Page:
They, along with two dozen other Gilpin Court residents, sit attentively while the Icon architects review a rudimentary outline. Gilpin houses 783 units and Fay Towers, a home for senior citizens, holds 200 more.

Projecting digital illustrations on a screen in the Calhoun center, the planners restore the street grid that Gilpin's original planners ignored and envision a mix of apartment buildings, homes, restaurants, shops and public parks.

They also show bridges that would connect north Jackson Ward to the city, which is also consistent with the ongoing city master plan that seeks to connect Manchester to downtown, stitching the city together across the river.

 “If there is truly some direction in North Jackson Ward, life in historic Jackson Ward will completely change,” says Ron Stallings, a prominent local developer.

Stallings envisions working with the housing authority to build a 200-unit development, with the majority of space being subsidized public housing for the elderly and the physically challenged who will be displaced from Fay Towers.

“The building needs to be a place people can live,” he says, “but on the first floor provide services and jobs to handle the needs of people in the neighborhood.”

Stallings also owns the St. Luke's building where Maggie L. Walker's original Penny Savings Bank was established in 1903. He wants to renovate it so the National Park Service can make the ground floor a tour stop, opening the second floor for community meetings, with VCU's School of Social Work occupying the third floor.

The Gilpin redevelopment is a shift from the federal housing initiative known as Hope VI, which aimed to change public housing across the country from cramped, concentrated projects to economically diverse developments. But those funds have largely dried up, which means the Gilpin redevelopment must rely on a mix of federal, state, city and private funds.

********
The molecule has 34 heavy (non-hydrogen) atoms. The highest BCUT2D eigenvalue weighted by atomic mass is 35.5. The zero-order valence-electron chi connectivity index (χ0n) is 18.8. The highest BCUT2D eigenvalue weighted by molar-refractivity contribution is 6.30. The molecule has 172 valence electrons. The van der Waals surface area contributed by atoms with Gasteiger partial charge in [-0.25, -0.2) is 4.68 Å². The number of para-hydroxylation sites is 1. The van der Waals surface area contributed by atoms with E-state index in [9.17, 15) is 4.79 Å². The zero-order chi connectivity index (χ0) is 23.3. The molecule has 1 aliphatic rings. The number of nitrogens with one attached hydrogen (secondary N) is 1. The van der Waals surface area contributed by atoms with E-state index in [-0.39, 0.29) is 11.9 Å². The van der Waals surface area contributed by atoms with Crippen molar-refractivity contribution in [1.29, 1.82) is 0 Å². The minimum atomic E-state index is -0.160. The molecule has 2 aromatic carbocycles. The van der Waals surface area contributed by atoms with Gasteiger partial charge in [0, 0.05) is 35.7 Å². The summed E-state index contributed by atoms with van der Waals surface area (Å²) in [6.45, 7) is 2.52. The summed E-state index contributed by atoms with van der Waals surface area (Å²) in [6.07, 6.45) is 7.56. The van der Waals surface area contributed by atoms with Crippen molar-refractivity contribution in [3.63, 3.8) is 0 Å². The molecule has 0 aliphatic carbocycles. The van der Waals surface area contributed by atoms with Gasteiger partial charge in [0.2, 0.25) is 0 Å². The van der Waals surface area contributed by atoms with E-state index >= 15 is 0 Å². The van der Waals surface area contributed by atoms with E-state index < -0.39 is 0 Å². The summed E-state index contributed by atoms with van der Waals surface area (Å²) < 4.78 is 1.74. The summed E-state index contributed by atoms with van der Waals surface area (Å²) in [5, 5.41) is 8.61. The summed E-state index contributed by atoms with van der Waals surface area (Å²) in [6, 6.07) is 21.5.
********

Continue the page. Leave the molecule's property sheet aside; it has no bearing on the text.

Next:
The agreement between the authority and Icon includes a financial planning component — a treasure map to go along with the redrawn Gilpin. Nestled on the northern rim of where I-95 cuts through historic Jackson Ward, the land value of Gilpin has increased as Philip Morris built its new research facility on Leigh Street, the crown jewel of the Virginia Biotechnology Research Park. 

T.K. Somanath, chief executive of the Better Housing Coalition, says the authority is taking the right approach.

“I think they learned from Blackwell and are sensitive to the issue of mass displacement. The challenge is to gather the resources,” he says. “This community has gone through many of these [planning] sessions. It's important for the housing authority to deliver on the promises they're making to these residents.”

That the more than 780 families living in Gilpin Court will return to the new development, for example, is “an impossible dream,” Somanath says. “But if there's a way to do it, intelligently find housing on site and with section 8 [housing choice vouchers to subsidize private rent], it can be done.”

Dixon and Scott stress that no family will be moved out of public housing without a resettlement plan — which could include a private arrangement, housing vouchers, a house in the authority's home ownership program or, as a last resort, moving to another public housing project in the city.

Cora Hayes, a public housing resident and advocate, says the right to return is particularly important to her.

“We really want to get across one-for-one replacement,” she says. “We want to make sure people who move out will be able to get back in without having to pay another security deposit or requalify.”

So far, she's encouraged. She says she's so far been impressed with Scott, the housing authority's executive director since 2005. “I like what I'm hearing so far,” she says. S